It has been almost 2 weeks since I have returned home to San Luis Obispo, California. On March 29, we left Malta and arrived in Rome. Due to some delays, we were given the opportunity to explore a little bit of Rome in the afternoon and evening, before heading to the airport early in the morning to "catch" our flight to New York. While in Rome, a few of us got the opportunity to see the Colosseum, the Forum, Trevi Fountain, and the Spanish Steps.
While in Rome we had dinner at a very nice Italian Pizza place. The food was great. Apparently, according to Phil's Pedometer, we walked over 10 miles that day. With all of the excitement it seemed like much less.
Before I close my final blog post, I would really like to talk about the one big cultural aspect and one big technological aspect that I took from my experiences in Malta.
In my blog before the trip, I mentioned that I wanted to learn more about the culinary aspect of the culture there. I would say that I more than accomplished my goal. While we were in Malta, Timmy Gambin, our local coordinator, set up a deal for us to have our dinners every night at this nice surf side Maltese cuisine Restaurant. Every night I experienced a new dish and got to experience a whole new style of food and ingredients. One of the most interesting observations I was able to make about the food in relation to US food was the use of oils. In our culinary culture we see mostly flavorless oils being used as a simple cooking medium and occasionally rich or enhanced oils for salads. In Malta, almost every dish I had was drizzled or cooked with oils that had such an intense amount of flavor, ranging from the most flavorful extra virgin olive oils to oils enriched with peppers, nuts, and even herbs. It was a shame I didn't bring a few bottles of infused oils home, as they not only complement the natural flavors of the food they were used on, but I could honestly make a meal out of it with bread and cheese.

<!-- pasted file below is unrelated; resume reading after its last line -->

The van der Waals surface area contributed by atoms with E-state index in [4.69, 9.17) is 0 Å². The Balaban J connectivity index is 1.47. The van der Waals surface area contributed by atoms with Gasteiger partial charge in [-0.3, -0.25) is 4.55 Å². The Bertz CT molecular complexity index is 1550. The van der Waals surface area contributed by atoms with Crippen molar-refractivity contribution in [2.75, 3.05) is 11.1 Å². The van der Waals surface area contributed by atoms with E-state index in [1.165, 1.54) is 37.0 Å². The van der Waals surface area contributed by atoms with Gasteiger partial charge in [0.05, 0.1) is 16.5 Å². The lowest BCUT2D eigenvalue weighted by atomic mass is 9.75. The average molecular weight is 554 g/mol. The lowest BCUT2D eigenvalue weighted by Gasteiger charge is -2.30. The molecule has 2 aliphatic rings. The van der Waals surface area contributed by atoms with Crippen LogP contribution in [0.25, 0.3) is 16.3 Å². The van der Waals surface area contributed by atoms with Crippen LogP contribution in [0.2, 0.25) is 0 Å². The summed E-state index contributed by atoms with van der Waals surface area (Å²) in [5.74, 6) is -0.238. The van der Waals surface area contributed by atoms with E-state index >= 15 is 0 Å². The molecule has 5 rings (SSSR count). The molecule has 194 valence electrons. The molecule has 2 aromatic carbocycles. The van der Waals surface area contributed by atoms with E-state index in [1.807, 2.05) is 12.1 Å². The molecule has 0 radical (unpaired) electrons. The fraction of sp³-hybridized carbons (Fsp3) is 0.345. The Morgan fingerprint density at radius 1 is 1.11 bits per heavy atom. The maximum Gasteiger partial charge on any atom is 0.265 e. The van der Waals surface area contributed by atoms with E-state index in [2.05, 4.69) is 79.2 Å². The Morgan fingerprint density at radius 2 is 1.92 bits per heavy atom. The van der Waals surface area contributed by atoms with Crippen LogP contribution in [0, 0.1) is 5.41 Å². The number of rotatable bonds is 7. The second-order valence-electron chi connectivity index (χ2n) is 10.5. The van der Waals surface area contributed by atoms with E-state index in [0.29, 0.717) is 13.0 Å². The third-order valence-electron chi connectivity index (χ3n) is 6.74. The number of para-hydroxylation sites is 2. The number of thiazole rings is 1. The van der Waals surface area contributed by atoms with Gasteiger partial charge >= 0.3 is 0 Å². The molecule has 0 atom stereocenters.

As for my technical learning experience, I would like to talk about my experience with two different facets -- one related to what I learned about technology in Malta, and what I have learned from the work we actually performed there.
In my blog post about what I wanted to learn and bring to Malta, I talked about how our culture uses technology as an extension of our social experience in the US. While I was in Malta I spoke many times with Timmy and briefly with some of his colleges from the University of Malta about how technology affects their social lives. I found that there were actually quite a lot of parallels in our societies when it comes to our social link to technology. Apparently text messaging is quite big there, and quite a few of the people I talked to like to use MySpace, Flickr, and Twitter (apparently Facebook has not really taken off there). In terms of the raw uses of technology, I saw adds for some very impressive smart phones that don't even exist in the states yet, but the percentage of people with web-enabled (smart phones) seemed to be much lower than what I had been observing in the US before I left.
While doing our technical work, I occasionally picked up some very useful practices and facts about the programs and hardware we were using. In fact, I managed to actually see how things were working when we did our exploration and make changes to how the Malta Box operated to better utilize the time we had there. A slight modification was made to make it so that even if the serial ports were activated, they did not turn into a blocking state (blocks manual control from the control box) until the VideoRay software was activated taking control of the robot. Without even knowing it, I became well versed in the physical and software systems of the Video Ray ROV. It was nice to become so familiar with a specific product and its corresponding software, I feel that I could honestly consider myself an expert in the systems we used there.
Overall this trip was amazing. This was without a doubt the best trip I had ever taken. The technical and cultural knowledge I absorbed while I was there was priceless and I have become a much more well-rounded engineer. Thank you to all of those people who helped make this program possible.